Attached Thumbnails
Click image for larger version

Name:	20220915_221659_001-1.jpg
Views:	44
Size:	56.3 KB
ID:	264783   Click image for larger version

Name:	20220915_223159-1.jpg
Views:	35
Size:	61.1 KB
ID:	264784  

Last edited by emeritus; 15th Sep 2022 at 10:01 pm.
emeritus is offline   Reply With Quote
Old 16th Sep 2022, 8:05 am   #16
Andrew2
Octode
 
Andrew2's Avatar
 
Join Date: Mar 2010
Location: Dukinfield, Cheshire, UK.
Posts: 1,987
Default Re: EMI TV end fed wire antenna.

Quote:
Originally Posted by rambo1152 View Post
The bit I have difficulty with is "The far end of the wire pointing towards the TX". Wouldn't that be a null point?
If the wire was several wavelengths long, it would become more 'end fire' than 'broadside', a la Beverage (although without the end termination). I doubt most ordinary people would have room for it though!
__________________
Andy G1HBE.
Andrew2 is offline   Reply With Quote
Old 16th Sep 2022, 12:09 pm   #17
G6Tanuki
Dekatron
 
G6Tanuki's Avatar
 
Join Date: Apr 2012
Location: Wiltshire, UK.
Posts: 12,195
Default Re: EMI TV end fed wire antenna.

Quote:
Originally Posted by Andrew2 View Post
Quote:
Originally Posted by rambo1152 View Post
The bit I have difficulty with is "The far end of the wire pointing towards the TX". Wouldn't that be a null point?
If the wire was several wavelengths long, it would become more 'end fire' than 'broadside', a la Beverage (although without the end termination). I doubt most ordinary people would have room for it though!
Yes, it would be operating as an end-fire antenna. The Moxon book has some polar diagrams, for antennas up to 2-lambda long and some longer; there's even acknowledgement that the directly end-on null is probably a lot less in practice than the equations would predict.

I've been looking around at places like http://www.earlytelevision.org/ which has some good examples of pre-and post-WWII TV antennas, and looking at the 1930s records of amateur experimentatioin on the then-permitted 56/MC/s band; several operators in the famous Snowdon trials were using end-fed antennas but I haven't been able to fond evidence of my V Long-Wire.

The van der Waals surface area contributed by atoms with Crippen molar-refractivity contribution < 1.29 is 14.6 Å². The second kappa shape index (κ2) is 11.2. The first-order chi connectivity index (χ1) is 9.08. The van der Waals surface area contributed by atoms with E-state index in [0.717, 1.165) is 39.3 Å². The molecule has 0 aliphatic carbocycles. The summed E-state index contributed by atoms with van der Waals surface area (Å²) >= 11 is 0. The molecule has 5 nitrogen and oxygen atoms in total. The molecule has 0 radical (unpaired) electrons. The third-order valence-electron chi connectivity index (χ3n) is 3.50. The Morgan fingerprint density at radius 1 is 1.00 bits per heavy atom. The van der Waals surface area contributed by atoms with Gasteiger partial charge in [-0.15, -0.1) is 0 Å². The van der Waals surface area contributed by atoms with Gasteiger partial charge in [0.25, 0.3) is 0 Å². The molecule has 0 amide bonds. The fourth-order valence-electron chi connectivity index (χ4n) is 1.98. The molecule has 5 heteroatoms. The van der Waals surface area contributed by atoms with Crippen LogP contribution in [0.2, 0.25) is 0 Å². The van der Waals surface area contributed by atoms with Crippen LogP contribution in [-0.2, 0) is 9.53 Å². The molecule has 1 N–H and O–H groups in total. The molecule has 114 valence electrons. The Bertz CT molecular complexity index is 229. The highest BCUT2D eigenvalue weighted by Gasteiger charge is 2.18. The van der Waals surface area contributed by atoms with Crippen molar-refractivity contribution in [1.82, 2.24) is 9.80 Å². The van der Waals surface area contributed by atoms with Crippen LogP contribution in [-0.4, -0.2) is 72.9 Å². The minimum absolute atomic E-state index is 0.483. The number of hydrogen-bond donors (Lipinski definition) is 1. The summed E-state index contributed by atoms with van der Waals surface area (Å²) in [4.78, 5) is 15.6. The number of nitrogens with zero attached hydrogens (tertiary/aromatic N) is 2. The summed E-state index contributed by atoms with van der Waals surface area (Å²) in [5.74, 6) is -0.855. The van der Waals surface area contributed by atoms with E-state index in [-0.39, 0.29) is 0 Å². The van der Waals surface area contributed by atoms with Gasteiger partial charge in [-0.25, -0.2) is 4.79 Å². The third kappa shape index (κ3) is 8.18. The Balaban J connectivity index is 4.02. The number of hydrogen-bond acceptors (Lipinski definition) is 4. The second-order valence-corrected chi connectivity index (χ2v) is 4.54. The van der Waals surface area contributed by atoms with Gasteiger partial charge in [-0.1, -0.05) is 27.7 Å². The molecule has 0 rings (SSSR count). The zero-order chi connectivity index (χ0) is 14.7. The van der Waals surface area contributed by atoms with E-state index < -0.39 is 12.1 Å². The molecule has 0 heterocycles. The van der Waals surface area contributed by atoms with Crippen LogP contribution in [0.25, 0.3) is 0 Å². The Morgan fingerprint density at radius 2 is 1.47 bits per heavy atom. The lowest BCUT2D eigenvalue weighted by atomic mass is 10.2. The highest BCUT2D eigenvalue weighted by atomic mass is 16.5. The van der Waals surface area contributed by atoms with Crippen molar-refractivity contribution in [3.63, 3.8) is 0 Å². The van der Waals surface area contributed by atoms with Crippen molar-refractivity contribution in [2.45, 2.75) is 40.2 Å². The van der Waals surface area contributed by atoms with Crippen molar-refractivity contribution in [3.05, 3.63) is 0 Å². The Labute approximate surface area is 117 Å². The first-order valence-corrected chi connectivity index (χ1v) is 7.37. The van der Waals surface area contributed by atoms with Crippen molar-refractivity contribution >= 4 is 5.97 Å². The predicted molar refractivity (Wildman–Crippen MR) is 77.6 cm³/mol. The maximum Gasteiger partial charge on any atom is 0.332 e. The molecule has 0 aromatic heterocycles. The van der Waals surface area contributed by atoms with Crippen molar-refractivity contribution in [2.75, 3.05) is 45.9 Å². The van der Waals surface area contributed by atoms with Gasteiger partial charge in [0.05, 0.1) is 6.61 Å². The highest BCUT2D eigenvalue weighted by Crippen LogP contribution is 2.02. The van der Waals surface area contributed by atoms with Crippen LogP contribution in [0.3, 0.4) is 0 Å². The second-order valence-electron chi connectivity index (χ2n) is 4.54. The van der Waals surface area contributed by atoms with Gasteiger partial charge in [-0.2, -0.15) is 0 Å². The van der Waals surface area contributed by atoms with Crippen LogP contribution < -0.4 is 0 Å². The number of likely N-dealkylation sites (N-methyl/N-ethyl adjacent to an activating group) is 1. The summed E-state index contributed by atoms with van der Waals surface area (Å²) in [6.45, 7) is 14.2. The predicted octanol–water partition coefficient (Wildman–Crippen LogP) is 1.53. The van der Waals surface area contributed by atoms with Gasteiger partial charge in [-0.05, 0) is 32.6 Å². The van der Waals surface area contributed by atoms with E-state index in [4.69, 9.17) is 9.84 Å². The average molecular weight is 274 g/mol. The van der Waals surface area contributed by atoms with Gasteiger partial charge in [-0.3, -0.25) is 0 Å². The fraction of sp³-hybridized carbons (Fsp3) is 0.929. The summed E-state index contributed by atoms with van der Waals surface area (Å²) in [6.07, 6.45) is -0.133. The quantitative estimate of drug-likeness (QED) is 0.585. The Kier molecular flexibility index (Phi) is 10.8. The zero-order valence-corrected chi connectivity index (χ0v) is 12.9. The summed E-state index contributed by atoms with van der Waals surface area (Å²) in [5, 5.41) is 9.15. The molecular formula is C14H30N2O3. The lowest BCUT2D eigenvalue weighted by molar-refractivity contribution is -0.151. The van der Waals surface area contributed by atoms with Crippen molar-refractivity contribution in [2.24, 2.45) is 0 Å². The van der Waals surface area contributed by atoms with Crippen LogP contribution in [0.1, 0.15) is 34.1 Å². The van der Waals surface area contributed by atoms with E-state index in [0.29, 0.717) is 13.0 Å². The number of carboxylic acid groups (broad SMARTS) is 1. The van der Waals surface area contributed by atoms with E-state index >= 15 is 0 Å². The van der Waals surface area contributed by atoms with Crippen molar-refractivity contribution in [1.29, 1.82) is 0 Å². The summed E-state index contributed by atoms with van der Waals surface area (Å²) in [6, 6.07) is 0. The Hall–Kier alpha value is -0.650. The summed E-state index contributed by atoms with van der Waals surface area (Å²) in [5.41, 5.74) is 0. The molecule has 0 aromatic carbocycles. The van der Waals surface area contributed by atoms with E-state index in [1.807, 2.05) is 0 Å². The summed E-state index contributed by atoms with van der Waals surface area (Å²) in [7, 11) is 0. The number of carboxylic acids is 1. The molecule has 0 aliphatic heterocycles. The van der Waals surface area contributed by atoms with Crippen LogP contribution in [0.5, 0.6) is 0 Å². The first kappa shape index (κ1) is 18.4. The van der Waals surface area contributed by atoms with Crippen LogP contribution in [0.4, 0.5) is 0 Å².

[An incidental question: all the photos on earlytelevision.org show the US VHF antennas to be horizontally-polarised, but the UK ones are vertically-polarised. Why did the UK adopt vertical polarisation]
Attached Thumbnails
Click image for larger version

Name:	mooxon1.jpg
Views:	21
Size:	184.2 KB
ID:	264799   Click image for larger version

Name:	moxon2.jpg
Views:	18
Size:	186.5 KB
ID:	264800  
__________________
"All that we see or seem is but a dream within a dream" -Edgar Allan Poe.
G6Tanuki is online now   Reply With Quote
Old 16th Sep 2022, 3:02 pm   #18
peter_scott
Dekatron
 
peter_scott's Avatar
 
Join Date: May 2003
Location: Edinburgh, UK.
Posts: 3,202
Default Re: EMI TV end fed wire antenna.

Quoting from:here:

Peter
Attached Thumbnails
Click image for larger version

Name:	Clipboard01.jpg
Views:	35
Size:	44.1 KB
ID:	264820  
peter_scott is offline   Reply With Quote
Old 16th Sep 2022, 3:34 pm   #19
G6Tanuki
Dekatron
 
G6Tanuki's Avatar
 
Join Date: Apr 2012
Location: Wiltshire, UK.
Posts: 12,195
Default Re: EMI TV end fed wire antenna.

Quote:
Originally Posted by peter_scott View Post
Quoting from:here:

Peter
Fascinating... must admit, my experience on 50, 70 and 144MHz has been that horizontally-polarised signals give better distance-covering ability. Vertical polarisation makes sense for mobile [handheld walkie-talkie and whip-antenna-on-a-vehicle, working to a vertically-polarised repeater or base-station] - if only because omnidirectional horizontally-polarised antennas are practically difficult to engineer for handheld or vehicle applications.

Horizontal polarisation was used for UK Band-II FM broadcasting.... though from the 1870s there was a move towards slant polarisation so mobile/portable reception was better.
__________________
"All that we see or seem is but a dream within a dream" -Edgar Allan Poe.
G6Tanuki is online now   Reply With Quote
Old 16th Sep 2022, 3:47 pm   #20
Panrock
Nonode
 
Join Date: Feb 2005
Location: Worcestershire, UK.
Posts: 2,345
Default Re: EMI TV end fed wire antenna.

Quote:
Originally Posted by Panrock View Post
What sort of gain would this type of aerial have had on Ch.1?
From the Wireless world article, this looks to be the same as an 'H'. Where it excels, however, is in its strongly directional characteristic. In a suitable location it could be much less prone to motor car interference.

Steve
Panrock is online now   Reply With Quote
Reply

Thread Tools



All times are GMT. The time now is 7:34 pm.


All information and advice on this forum is subject to the WARNING AND DISCLAIMER located at https://www.vintage-radio.net/rules.html.
Failure to heed this warning may result in death or serious injury to yourself and/or others.


Powered by vBulletin®
Copyright ©2000 - 2023, vBulletin Solutions, Inc.
Copyright ©2002 - 2023, Paul Stenning.